Medical Identity Theft

Information Security Wordle & Medical Insurance ScamsThrough Insurance Scams

According to research conducted by the Ponemon Institute, medical identity theft affects over 1.8 million individuals in the United States and is growing each year. The institute states that cases of medical-related identity theft rose about 20 percent from 2012 to 2013. Criminals steal your information and defraud both you and healthcare providers of money through a variety of insurance and data-phishing scams.

Common Medical Fraud Scams

It’s becoming increasingly difficult, though not impossible, for criminals to get personal identifying information about patients from healthcare providers. This is due in part to strict compliance and HIPAA regulations requiring medical providers and insurance companies to safeguard patient information. As a result, criminals have begun to target patients, phishing for information such as social security numbers and insurance IDs.

Common scams include:

  • Illegal or inflated billing to your insurance company.
  • Unethical medical providers using your insurance to obtain free or low-cost addictive drugs for their own use or for selling to others.
  • Bogus health fairs that offer freebies like blood pressure monitoring while identity thieves copy Medicare card information.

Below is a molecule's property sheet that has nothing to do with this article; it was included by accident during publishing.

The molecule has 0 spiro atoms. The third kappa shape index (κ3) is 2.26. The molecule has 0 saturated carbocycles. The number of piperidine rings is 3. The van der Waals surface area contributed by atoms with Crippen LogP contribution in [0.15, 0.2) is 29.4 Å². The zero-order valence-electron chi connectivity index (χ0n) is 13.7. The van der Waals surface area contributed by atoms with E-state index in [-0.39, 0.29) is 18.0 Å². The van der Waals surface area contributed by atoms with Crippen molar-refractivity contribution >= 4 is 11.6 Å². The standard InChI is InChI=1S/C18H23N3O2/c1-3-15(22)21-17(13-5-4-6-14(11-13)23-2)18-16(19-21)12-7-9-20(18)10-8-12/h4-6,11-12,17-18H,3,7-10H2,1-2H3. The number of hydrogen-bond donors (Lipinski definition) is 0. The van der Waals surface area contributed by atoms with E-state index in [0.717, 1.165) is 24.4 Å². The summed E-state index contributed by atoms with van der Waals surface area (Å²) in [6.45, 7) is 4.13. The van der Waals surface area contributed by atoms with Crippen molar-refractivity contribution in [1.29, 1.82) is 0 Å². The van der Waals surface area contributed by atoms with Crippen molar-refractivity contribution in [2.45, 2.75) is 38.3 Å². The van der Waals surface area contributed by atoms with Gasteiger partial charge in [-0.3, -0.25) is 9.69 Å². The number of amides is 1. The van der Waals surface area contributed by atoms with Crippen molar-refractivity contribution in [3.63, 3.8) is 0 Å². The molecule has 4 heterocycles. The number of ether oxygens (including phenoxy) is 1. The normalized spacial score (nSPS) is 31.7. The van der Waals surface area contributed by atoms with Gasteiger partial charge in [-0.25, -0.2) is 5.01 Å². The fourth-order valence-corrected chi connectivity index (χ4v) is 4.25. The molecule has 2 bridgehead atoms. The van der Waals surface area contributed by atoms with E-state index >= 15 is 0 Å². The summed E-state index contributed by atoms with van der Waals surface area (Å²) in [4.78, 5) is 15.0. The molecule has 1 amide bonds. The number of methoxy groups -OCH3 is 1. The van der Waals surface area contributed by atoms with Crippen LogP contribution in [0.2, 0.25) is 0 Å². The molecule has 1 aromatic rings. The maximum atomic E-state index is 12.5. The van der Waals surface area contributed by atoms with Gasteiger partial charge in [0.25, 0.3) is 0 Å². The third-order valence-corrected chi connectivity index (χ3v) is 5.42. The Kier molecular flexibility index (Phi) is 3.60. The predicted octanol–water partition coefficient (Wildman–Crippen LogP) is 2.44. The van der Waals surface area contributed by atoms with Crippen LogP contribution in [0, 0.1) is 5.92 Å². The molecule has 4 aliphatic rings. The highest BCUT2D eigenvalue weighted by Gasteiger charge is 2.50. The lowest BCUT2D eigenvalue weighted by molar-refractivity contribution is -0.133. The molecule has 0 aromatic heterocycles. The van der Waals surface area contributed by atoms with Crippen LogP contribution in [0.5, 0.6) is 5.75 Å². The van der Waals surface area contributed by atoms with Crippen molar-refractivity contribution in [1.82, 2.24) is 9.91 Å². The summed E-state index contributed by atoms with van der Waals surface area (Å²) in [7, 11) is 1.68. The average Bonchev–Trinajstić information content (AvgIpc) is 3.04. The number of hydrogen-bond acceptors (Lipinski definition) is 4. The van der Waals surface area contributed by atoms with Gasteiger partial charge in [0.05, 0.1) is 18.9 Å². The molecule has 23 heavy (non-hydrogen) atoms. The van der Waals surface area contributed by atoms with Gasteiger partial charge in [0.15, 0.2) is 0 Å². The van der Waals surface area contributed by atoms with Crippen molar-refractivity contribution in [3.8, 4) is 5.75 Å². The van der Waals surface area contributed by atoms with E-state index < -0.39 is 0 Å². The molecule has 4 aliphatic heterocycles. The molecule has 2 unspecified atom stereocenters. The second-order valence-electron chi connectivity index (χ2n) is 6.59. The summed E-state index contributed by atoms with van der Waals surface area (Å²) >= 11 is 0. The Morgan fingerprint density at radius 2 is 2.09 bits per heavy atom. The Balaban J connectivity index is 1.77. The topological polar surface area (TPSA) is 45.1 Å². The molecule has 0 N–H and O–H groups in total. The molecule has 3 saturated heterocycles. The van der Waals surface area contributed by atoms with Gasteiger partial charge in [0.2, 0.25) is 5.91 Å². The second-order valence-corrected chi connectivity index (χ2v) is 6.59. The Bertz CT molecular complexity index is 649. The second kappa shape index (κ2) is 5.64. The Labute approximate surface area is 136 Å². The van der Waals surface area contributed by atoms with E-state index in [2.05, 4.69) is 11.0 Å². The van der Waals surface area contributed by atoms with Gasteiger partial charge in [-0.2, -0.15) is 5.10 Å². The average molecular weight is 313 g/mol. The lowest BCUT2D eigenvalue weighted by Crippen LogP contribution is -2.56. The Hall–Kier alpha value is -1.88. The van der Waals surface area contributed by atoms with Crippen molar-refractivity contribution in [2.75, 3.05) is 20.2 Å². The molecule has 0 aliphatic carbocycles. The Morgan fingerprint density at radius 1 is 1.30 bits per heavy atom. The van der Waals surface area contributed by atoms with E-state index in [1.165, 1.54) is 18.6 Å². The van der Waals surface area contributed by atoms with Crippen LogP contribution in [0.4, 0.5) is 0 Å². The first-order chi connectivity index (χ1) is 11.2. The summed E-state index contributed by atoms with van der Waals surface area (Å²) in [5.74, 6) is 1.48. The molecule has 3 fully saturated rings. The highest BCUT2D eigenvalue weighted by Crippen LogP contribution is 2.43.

• Unexpected phone calls from individuals who claim to be with your insurance or medical provider’s office and ask for personal information.

Protecting Yourself Against Medical Identity Theft

Take steps to protect your medical and personal information. Keep copies of medical records, bills, and cards in secure locations and shred them when they are out of date or no longer useful. Never provide sensitive information such as health insurance IDs, date of birth, or social security numbers to an unverified caller. If you aren’t sure a caller is legitimate, ask for a phone number and say you will call them back with any information.

Experts also advise caution when using email or social media. Never Tweet or share personal medical information on Facebook. Something as simple as sharing or complaining about a health concern online could open the door for a phishing scam.

Have you been a victim of medical identity theft? How did they get your confidential information?